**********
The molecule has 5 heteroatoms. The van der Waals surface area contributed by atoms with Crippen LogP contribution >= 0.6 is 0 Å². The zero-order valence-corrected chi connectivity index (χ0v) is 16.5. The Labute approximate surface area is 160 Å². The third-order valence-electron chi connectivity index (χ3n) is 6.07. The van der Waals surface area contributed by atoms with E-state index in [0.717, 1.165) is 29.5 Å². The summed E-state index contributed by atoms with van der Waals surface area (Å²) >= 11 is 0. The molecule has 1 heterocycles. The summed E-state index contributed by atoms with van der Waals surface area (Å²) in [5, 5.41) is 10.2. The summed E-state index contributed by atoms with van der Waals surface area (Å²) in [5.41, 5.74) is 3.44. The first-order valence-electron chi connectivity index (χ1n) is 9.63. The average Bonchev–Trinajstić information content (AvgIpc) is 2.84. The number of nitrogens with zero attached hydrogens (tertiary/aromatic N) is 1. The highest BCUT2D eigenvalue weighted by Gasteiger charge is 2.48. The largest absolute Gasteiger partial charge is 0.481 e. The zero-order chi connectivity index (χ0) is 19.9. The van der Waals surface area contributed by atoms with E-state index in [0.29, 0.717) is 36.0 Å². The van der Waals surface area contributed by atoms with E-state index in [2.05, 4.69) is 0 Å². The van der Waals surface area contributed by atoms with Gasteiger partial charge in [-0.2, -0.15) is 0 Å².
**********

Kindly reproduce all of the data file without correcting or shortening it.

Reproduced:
The molecule has 5 heteroatoms. The van der Waals surface area contributed by atoms with Crippen LogP contribution >= 0.6 is 0 Å². The zero-order valence-corrected chi connectivity index (χ0v) is 16.5. The Labute approximate surface area is 160 Å². The third-order valence-electron chi connectivity index (χ3n) is 6.07. The van der Waals surface area contributed by atoms with E-state index in [0.717, 1.165) is 29.5 Å². The summed E-state index contributed by atoms with van der Waals surface area (Å²) >= 11 is 0. The molecule has 1 heterocycles. The summed E-state index contributed by atoms with van der Waals surface area (Å²) in [5, 5.41) is 10.2. The summed E-state index contributed by atoms with van der Waals surface area (Å²) in [5.41, 5.74) is 3.44. The first-order valence-electron chi connectivity index (χ1n) is 9.63. The average Bonchev–Trinajstić information content (AvgIpc) is 2.84. The number of nitrogens with zero attached hydrogens (tertiary/aromatic N) is 1. The highest BCUT2D eigenvalue weighted by Gasteiger charge is 2.48. The largest absolute Gasteiger partial charge is 0.481 e. The zero-order chi connectivity index (χ0) is 19.9. The van der Waals surface area contributed by atoms with E-state index in [0.29, 0.717) is 36.0 Å². The van der Waals surface area contributed by atoms with E-state index in [2.05, 4.69) is 0 Å². The van der Waals surface area contributed by atoms with Gasteiger partial charge in [-0.2, -0.15) is 0 Å².